Linked by Hadrien Grasland on Wed 25th May 2011 15:09 UTC, submitted by sawboss
Apple 40 minutes and physical access. That's all russian company ElcomSoft is claiming to need in order to crack the 256-bit hardware encryption Apple uses to protect the data on iOS 4 devices. Full access to everything that's stored inside, including "historical information such as geolocation data, browsing history, call history, text messages and emails, usernames, [passwords, and even some] data deleted by the user", is obtained.
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"And what gives you the idea that the Russians, Chinese, Israelis and French didn't do it?"

I don't know if they can or cannot compile it themselves, but I somewhat doubt microsoft would allow them that privilege.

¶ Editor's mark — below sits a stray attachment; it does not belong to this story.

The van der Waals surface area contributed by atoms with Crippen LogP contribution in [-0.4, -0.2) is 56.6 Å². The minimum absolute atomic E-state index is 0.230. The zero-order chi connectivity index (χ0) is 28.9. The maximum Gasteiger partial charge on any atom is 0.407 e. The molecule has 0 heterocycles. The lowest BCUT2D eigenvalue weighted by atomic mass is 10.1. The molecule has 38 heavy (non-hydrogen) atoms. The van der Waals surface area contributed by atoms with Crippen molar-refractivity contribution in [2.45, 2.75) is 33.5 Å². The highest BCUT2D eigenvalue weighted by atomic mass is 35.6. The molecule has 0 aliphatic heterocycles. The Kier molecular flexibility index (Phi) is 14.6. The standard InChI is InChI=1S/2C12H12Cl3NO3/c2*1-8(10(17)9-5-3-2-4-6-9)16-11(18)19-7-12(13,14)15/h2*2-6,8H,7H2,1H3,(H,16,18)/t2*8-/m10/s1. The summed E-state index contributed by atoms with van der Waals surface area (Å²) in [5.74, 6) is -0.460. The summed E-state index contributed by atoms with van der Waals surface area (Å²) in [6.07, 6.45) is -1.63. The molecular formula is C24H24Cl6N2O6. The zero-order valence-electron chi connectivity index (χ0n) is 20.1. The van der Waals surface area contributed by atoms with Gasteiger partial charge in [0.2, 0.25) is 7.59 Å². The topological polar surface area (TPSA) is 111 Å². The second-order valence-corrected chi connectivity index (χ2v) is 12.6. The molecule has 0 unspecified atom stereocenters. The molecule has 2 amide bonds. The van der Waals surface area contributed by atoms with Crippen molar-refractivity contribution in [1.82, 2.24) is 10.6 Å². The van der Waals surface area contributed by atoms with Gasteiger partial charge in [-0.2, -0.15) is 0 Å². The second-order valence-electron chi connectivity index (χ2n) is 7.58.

The thing is, the notion that anyone having the source knows whether windows is secure seems a little implausible.

Vulnerabilities can creep up in innocent looking code. That would always offer plausible denyability.

When a security update comes in, countries in possession of the code could indeed locate the vulnerabilities in the source, but where is the evidence that it was accidental or deliberate? It's not like MS would label a backdoor as "NSAKey" or something.

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